In the small but wide query box type in "565.060". Make sure you start and end with the quotation marks. If you do not include the quotation marks on your searches then the system will automatically search for each character rather than group of characters. So in this search it will pull up thousands of hits finding 5, 6, and 0 searches. If you search for multiple words within quotation marks such as "first name and last name" then it will only search for those words when next to each other. Sometimes you need to give yourself a little leeway. So you can use two other functions the @ symbol and the / symbol. Lets say the name we are searching is John Smith, so in our search query we type in "john smith"@5 it will search for the words john smith within 5 words of each other no matter if they are forward or backwards. If we do "john smith"/5 instead then it will search for john smith within 5 words of each other but only to the extent that smith comes after the word smith. You do not have to use just 5, you can use any number. Generally a search starting with 25 to 50 is a good starting point and you can add or subtract as the need arises.
Now that we have the statute typed in the query box within quotations marks, click the "find" box in the upper right hand corner of the query box. It will show the search results, which in this case shows 10 info bases/publications. Click on the word "title" to the right of the word "matches". You do this for two main reasons. One, it puts the publications in order, and for two, if you do not do this then when you double click on the publication you want, they system will automatically rearrange the publications in the order they have as default. This means that you may open a publication you did not intend on opening. This can cause additional frustration, especially if you are not familiar with this system. There are enough things in the prison system to frustrate you so there is no need to add others if we can avoid them.
The first publication is BIA & AUU non-precedent Decisions. This publication is mainly for immigration purposes, but at times it too can be useful when researching for criminal matters not related to immigration issues. here we find a portion of the state statute, which is very beneficial because the Bureau of Prisons is not required by their policy statement to provide state law. See policy 1315.07, 11/5/99, legal activities, inmate program statement. This is not what the Code of Federal Regulation says, but it is the BOP's interpretation.
The wording of state statutes is often a vital component in federal law research dealing with criminal matters or civil matters (i.e., 2255 motions), because most people who are incarcerated have a state prior used against them in one fashion or another (i.e., statutory enhancement or sentencing guidelines). Now it is important to be careful when looking under this publication for non-immigration issues because the rules and case laws often will not apply. This is similar as to laws and codes coming from the District of Columbia. They are both based on a whole separate law system, which means if you quote something you think sounds good for your case it may not apply at all.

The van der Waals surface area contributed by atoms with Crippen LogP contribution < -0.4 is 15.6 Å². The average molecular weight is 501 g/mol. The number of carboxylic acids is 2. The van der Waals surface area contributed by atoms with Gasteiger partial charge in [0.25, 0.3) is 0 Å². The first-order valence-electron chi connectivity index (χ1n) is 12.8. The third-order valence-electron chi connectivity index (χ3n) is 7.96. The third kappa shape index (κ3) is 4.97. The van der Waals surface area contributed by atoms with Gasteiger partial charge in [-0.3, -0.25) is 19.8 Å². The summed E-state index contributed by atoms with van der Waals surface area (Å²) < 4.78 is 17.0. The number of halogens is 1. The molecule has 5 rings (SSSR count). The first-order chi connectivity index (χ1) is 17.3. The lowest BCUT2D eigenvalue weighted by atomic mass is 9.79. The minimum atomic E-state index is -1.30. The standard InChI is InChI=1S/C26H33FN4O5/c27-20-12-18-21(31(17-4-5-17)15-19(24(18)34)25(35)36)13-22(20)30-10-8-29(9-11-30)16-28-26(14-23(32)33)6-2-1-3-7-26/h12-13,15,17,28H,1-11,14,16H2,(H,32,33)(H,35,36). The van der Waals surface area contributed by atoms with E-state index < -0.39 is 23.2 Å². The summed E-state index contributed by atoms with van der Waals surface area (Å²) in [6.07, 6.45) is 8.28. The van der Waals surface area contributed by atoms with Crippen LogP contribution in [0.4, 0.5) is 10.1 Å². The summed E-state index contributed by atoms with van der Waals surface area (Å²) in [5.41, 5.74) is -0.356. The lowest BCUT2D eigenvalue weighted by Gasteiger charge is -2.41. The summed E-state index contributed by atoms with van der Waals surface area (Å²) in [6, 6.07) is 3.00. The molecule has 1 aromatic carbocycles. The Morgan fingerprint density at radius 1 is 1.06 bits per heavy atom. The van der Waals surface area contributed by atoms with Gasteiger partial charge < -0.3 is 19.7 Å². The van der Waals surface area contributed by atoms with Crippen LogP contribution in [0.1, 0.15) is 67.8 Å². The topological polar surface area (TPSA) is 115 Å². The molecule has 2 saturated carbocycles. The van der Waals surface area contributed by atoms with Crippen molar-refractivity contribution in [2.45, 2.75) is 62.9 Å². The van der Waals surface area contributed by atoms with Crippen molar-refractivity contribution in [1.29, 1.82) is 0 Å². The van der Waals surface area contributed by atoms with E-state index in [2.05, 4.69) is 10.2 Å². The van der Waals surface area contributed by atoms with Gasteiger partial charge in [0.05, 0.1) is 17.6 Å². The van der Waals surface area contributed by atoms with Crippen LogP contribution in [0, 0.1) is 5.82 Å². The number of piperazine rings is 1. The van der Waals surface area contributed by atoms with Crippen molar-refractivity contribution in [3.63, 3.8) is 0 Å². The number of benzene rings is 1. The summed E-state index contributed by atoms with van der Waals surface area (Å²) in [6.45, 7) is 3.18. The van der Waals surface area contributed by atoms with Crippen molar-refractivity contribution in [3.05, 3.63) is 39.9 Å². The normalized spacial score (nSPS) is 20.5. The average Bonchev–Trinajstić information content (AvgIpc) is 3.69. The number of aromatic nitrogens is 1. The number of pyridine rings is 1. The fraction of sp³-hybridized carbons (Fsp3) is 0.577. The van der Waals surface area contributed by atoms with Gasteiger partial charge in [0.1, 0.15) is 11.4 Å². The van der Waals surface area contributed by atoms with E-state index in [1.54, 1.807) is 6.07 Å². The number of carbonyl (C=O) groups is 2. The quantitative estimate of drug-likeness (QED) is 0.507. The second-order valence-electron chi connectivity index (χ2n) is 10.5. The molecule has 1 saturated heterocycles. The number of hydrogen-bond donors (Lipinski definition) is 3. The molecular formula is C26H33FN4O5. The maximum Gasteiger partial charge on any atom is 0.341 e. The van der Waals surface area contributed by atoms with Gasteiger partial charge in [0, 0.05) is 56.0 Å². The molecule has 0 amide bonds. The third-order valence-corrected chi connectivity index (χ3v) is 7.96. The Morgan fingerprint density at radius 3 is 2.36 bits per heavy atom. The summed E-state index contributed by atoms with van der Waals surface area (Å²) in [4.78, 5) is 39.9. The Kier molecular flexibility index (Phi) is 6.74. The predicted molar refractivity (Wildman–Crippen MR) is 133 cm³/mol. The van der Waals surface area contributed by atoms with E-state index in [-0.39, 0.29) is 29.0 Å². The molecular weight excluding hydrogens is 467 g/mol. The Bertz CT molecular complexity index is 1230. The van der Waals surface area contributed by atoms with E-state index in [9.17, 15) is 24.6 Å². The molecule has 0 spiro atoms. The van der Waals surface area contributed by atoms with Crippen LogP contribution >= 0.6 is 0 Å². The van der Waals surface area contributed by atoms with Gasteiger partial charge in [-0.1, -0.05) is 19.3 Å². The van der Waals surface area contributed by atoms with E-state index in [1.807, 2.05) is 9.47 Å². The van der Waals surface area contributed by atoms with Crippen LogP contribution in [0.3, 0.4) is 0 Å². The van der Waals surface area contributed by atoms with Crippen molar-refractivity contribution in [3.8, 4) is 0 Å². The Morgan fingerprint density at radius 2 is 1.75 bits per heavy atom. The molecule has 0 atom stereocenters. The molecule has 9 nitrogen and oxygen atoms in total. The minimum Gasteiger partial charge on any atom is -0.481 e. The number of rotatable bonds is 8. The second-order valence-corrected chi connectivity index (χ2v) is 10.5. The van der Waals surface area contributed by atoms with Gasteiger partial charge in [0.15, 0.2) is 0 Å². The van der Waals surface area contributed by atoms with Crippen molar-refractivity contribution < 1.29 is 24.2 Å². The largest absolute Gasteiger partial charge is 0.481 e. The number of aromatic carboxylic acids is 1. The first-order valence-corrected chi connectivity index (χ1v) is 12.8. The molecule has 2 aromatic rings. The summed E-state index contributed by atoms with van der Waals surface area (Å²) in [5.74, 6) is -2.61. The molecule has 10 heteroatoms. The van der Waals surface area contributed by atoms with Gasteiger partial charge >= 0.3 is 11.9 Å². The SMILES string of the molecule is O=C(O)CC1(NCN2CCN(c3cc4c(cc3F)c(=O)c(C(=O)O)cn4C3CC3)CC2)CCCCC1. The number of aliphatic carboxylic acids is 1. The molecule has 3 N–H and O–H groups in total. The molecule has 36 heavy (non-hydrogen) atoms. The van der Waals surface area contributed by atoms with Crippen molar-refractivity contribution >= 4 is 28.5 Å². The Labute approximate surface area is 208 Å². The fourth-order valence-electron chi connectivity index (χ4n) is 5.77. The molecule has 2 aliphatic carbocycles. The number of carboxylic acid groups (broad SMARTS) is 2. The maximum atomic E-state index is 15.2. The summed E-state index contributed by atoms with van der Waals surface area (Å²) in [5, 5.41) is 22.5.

Now that we have the pertinent part of the statute we write that down or highlight it and click print. That way you can go to the print station and print it out for later use. Now let's continue on to the "U.S. District Court - Case Update" to see what is new for this statute. We want to get a basic idea of what courts are saying so we can begin to formulate our arguments. Our first hit, which may be different when you do it because the system may be updated, is "through the conviction record generally references Mo.Rev.Stat. section 565.060, the particular language used clearly tracks Mo.Rev.Stat. section 565.060.1(2). this is because the Eighth circuit has held that district courts may examine the information to determine whether its language "precisely tracks" the language if a specific subsection of the crime in which petitioner was convicted." United States v Thomas, 838 F.3d 926, 928 (8th Cir. 2016).
So this tells us something very important. It lets us know that courts have discretion in determining exactly what section you were convicted of it it is not clearly stated. This also informs us that there is a strong possibility that this statute is divisible, and thus we must also research that. It is a good practice to always begin with research of the categorical approach when dealing with any state prior that was used for any form of enhancement.
This is the end of the beginning of this lesson. Next time we will get a little more advanced.